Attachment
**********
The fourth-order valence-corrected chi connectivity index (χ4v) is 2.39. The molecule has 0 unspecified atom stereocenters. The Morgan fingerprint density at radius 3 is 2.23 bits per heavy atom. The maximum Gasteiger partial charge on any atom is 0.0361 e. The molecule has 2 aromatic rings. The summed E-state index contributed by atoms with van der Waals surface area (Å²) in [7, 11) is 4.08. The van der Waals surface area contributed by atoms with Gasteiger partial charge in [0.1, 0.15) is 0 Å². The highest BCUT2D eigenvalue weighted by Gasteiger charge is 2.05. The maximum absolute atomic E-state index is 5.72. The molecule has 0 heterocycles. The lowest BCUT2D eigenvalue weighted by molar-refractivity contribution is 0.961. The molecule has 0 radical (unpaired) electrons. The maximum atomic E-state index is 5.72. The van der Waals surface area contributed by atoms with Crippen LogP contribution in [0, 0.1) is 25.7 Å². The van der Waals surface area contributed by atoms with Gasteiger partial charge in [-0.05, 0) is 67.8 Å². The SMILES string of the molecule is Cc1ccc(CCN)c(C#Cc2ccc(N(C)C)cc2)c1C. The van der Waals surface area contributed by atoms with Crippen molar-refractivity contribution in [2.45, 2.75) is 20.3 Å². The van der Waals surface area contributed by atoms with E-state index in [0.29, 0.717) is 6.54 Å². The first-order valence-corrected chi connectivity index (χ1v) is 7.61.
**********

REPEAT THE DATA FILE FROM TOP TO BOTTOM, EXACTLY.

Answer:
The fourth-order valence-corrected chi connectivity index (χ4v) is 2.39. The molecule has 0 unspecified atom stereocenters. The Morgan fingerprint density at radius 3 is 2.23 bits per heavy atom. The maximum Gasteiger partial charge on any atom is 0.0361 e. The molecule has 2 aromatic rings. The summed E-state index contributed by atoms with van der Waals surface area (Å²) in [7, 11) is 4.08. The van der Waals surface area contributed by atoms with Gasteiger partial charge in [0.1, 0.15) is 0 Å². The highest BCUT2D eigenvalue weighted by Gasteiger charge is 2.05. The maximum absolute atomic E-state index is 5.72. The molecule has 0 heterocycles. The lowest BCUT2D eigenvalue weighted by molar-refractivity contribution is 0.961. The molecule has 0 radical (unpaired) electrons. The maximum atomic E-state index is 5.72. The van der Waals surface area contributed by atoms with Crippen LogP contribution in [0, 0.1) is 25.7 Å². The van der Waals surface area contributed by atoms with Gasteiger partial charge in [-0.05, 0) is 67.8 Å². The SMILES string of the molecule is Cc1ccc(CCN)c(C#Cc2ccc(N(C)C)cc2)c1C. The van der Waals surface area contributed by atoms with Crippen molar-refractivity contribution in [2.45, 2.75) is 20.3 Å². The van der Waals surface area contributed by atoms with E-state index in [0.29, 0.717) is 6.54 Å². The first-order valence-corrected chi connectivity index (χ1v) is 7.61.